Adversarial learning has emerged as one of the successful techniques to circumvent the susceptibility of existing methods against adversarial perturbations. However, the majority of existing defense methods are tailored to defend against a single category of adversarial perturbation (e.g. $\ell_\infty$-attack). In safety-critical applications, this makes these methods extraneous as the attacker can adopt diverse adversaries to deceive the system. To tackle this challenge of robustness against multiple perturbations, we propose a novel meta-learning framework that explicitly learns to generate noise to improve the model's robustness against multiple types of attacks. Specifically, we propose Meta Noise Generator (MNG) that outputs optimal noise to stochastically perturb a given sample, such that it helps lower the error on diverse adversarial perturbations. However, training on multiple perturbations simultaneously significantly increases the computational overhead during training. To address this issue, we train our MNG while randomly sampling an attack at each epoch, which incurs negligible overhead over standard adversarial training. We validate the robustness of our framework on various datasets and against a wide variety of unseen perturbations, demonstrating that it significantly outperforms the relevant baselines across multiple perturbations with marginal computational cost compared to the multiple perturbations training.
Recent studies on the adversarial vulnerability of neural networks have shown that models trained with the objective of minimizing an upper bound on the worst-case loss over all possible adversarial perturbations improve robustness against adversarial attacks. Beside exploiting adversarial training framework, we show that by enforcing a Deep Neural Network (DNN) to be linear in transformed input and feature space improves robustness significantly. We also demonstrate that by augmenting the objective function with Local Lipschitz regularizer boost robustness of the model further. Our method outperforms most sophisticated adversarial training methods and achieves state of the art adversarial accuracy on MNIST, CIFAR10 and SVHN dataset. In this paper, we also propose a novel adversarial image generation method by leveraging Inverse Representation Learning and Linearity aspect of an adversarially trained deep neural network classifier.
Abstract: This paper makes progress on several open theoretical issues related to Generative Adversarial Networks. A definition is provided for what it means for the training to generalize, and it is shown that generalization is not guaranteed for the popular distances between distributions such as Jensen-Shannon or Wasserstein. We introduce a new metric called neural net distance for which generalization does occur. We also show that an approximate pure equilibrium in the 2-player game exists for a natural training objective (Wasserstein). Showing such a result has been an open problem (for any training objective).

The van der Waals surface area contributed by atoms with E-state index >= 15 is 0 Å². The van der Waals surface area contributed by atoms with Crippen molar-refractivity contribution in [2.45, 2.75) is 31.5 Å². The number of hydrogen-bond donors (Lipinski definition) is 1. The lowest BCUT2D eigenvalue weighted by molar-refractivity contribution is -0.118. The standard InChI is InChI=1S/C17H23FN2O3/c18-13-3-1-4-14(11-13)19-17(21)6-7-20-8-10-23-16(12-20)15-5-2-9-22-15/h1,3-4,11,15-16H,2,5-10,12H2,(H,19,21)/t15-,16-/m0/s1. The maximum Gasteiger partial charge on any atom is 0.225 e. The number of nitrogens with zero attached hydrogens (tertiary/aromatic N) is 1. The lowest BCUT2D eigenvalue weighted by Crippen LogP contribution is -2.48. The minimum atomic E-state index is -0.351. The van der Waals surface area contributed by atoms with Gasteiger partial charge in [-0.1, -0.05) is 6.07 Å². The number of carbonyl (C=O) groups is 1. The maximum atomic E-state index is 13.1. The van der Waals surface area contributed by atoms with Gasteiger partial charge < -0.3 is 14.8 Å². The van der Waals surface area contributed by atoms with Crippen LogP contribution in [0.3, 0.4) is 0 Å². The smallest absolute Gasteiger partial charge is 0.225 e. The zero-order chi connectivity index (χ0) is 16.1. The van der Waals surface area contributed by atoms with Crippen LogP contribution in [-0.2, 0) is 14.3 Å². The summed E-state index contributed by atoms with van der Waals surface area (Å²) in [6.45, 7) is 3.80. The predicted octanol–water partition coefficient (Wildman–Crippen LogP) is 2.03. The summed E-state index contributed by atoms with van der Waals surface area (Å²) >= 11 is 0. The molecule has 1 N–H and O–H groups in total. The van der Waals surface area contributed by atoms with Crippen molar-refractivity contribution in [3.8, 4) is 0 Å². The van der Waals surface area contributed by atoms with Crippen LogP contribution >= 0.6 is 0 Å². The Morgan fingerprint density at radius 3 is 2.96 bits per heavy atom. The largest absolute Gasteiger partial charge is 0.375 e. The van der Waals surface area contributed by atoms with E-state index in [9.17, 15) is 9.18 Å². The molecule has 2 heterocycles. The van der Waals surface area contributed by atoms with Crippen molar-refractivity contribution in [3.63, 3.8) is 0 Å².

Generative adversarial networks (GANs) have received a tremendous amount of attention in the past few years, and have inspired applications addressing a wide range of problems. Despite its great potential, GANs are difficult to train. Recently, a series of papers (Arjovsky & Bottou, 2017a; Arjovsky et al. 2017b; and Gulrajani et al. 2017) proposed using Wasserstein distance as the training objective and promised easy, stable GAN training across architectures with minimal hyperparameter tuning. In this paper, we compare the performance of Wasserstein distance with other training objectives on a variety of GAN architectures in the context of single image super-resolution. Our results agree that Wasserstein GAN with gradient penalty (WGAN-GP) provides stable and converging GAN training and that Wasserstein distance is an effective metric to gauge training progress.
Developments in deep generative models have allowed for tractable learning of high-dimensional data distributions. While the employed learning procedures typically assume that training data is drawn i.i.d. from the distribution of interest, it may be desirable to model distinct distributions which are observed sequentially, such as when different classes are encountered over time. Although conditional variations of deep generative models permit multiple distributions to be modeled by a single network in a disentangled fashion, they are susceptible to catastrophic forgetting when the distributions are encountered sequentially. In this paper, we adapt recent work in reducing catastrophic forgetting to the task of training generative adversarial networks on a sequence of distinct distributions, enabling continual generative modeling.